Dr Huw Birch, EPSRC E-futures DTC studentship (Co-supervisor)
Methods for predicting and controlling the benefits and behaviours of renewable energy

Dr Hannah Lambie-Mumford, ESRC White Rose (Primary supervisor)
Emergency food provision in the UK: Understanding its rise and implications

Dr Rosie Emeny, ESRC (Primary supervisor)
Performing the Rural Through Materialities : Thinking Critically About Cars

Dr Nick Piper, ERC (Co-supervisor)
Consuming popular food media

Dr Robin Lovelace, EPSRC (Co-supervisor)
The energy costs of commuting: a spatial microsimulation approach

Dr Annabel Townsend, ESRC (Co-supervisor)
Spilling the Beans: quality and waste in the speciality coffee industry

Dr Anna Krzywoszynska, ESRC
We produce under this sky

Dr Joby Williams,i ESRC (Co-supervisor)
'The Ethic of Regard': Artisan Practice and The Stuff of Food

Professional Activities

I have provided peer review and have served in reporting and advisory roles for national and international research councils including the UK Economic and Social Research Council, the UK Research Councils’ Energy Programme, Research Council of Norway, Irish Research Council for Humanities and Social Sciences, the Leverhulme Trust and the Deutsche Forschungsgemeinschaft.

From 2016 I am a member of the EPSRC Peer Review College, and I am a registered expert with the European Commission.

I have been a PhD external examiner for Stockholm University (Sweden) Aalborg University (Denmark), Copenhagen University (Denmark), Aalto University (Finland) and RMIT (Australia) as well as Manchester and Lancaster Universities, and the University of East Anglia, in the UK.

I have been an invited peer reviewer for over 30 scholarly journals and reviewed book manuscripts and proposals for publishers including Sage, Routledge and Polity.

Current and recent advisory and working group roles include:

  • International Advisory Board member for ERC Advanced Investigator eCAPE, “New Energy Consumer roles and technologies – Actors, Practices and Equality” Kirsten Gram-Hanssen, Copenhagen University, Denmark, 2018-22
  • Working Group invited member Institutional Rhythms and Energy Demand, engaging with researchers and National Health Service professionals, 2016-17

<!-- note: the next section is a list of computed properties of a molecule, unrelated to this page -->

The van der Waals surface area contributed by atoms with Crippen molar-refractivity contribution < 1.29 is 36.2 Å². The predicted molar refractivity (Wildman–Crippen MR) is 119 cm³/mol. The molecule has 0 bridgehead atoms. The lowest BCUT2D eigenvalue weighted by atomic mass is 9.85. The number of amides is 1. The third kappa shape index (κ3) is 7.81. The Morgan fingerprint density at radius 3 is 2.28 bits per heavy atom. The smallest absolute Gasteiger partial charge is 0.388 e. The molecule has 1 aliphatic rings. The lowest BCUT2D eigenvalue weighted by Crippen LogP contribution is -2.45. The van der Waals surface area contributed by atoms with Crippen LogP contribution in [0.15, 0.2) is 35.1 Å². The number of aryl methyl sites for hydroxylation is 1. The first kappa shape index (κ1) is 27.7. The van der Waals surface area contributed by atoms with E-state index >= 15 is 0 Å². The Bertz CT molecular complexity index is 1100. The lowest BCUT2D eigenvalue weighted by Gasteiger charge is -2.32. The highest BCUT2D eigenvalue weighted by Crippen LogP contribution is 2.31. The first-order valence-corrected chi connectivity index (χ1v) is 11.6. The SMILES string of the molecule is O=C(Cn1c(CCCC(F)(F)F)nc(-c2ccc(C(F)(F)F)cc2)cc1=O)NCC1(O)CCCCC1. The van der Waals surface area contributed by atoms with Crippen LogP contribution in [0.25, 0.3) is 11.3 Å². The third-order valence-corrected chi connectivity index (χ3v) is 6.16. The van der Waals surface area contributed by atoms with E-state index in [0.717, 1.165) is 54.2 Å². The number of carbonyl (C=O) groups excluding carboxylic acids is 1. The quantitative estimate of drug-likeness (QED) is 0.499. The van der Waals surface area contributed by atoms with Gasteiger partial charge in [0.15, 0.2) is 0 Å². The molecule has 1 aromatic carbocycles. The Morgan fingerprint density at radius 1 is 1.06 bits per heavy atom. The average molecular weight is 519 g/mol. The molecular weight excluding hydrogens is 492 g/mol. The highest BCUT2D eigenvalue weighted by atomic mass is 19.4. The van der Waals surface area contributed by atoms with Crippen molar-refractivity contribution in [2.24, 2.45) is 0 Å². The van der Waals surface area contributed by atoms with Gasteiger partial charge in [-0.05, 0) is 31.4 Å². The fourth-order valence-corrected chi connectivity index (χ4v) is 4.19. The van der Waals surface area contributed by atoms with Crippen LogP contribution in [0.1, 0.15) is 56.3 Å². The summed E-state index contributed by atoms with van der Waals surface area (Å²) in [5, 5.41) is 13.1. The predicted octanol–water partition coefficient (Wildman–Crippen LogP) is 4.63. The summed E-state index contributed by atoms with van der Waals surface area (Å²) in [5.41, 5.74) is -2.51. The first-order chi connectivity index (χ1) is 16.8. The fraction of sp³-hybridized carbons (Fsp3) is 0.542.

• Expert Advisory Panel invited member for Systemic Participation and Decision-making in Energy Transitions a project funded by UKERC based at UEA, 2015-17
  • Advisory Panel member for AHRC project Intergenerational Justice, Consumption and Sustainability in Comparative Perspective, PI Prof Gill Valentine, 2014-16

Within the department I am currently Director of Masters Programmes and sit on Departmental Executive and on Teaching and Learning Committee. I have previously served as Faculty co-Director of PGR, Departmental PGR Tutor, and Principal Ethics Contact.


Key publications

Watson M (2017) ‘Placing power in practice theory’ in A. Hui, T. Schatzki and E. Shove (eds) The Nexus of Practices: Connections, constellations and practitioners pp169-182. London: Routledge. Full text available here.

Watson M and A Meah (2013) ‘Food and waste: negotiating conflicting social anxieties into the practices of provisioning’, in Evans, D, Murcott, A and Campbell, H (eds) Waste Matters: New Perspectives of Food and Society, Sociological Review Monograph, Wiley-Blackwell 60 (S2) 102-120.

Watson, M (2012) How theories of practice can inform transition to a decarbonised transport system. Journal of Transport Geography, 24, 488-496.
http://eprints.whiterose.ac.uk/74552/ | doi:10.1016/j.jtrangeo.2012.04.002

Shove, E., Pantzar, M. and Watson, M. (2012). The Dynamics of Social Practice. Sage, London. ISBN 978-1857020427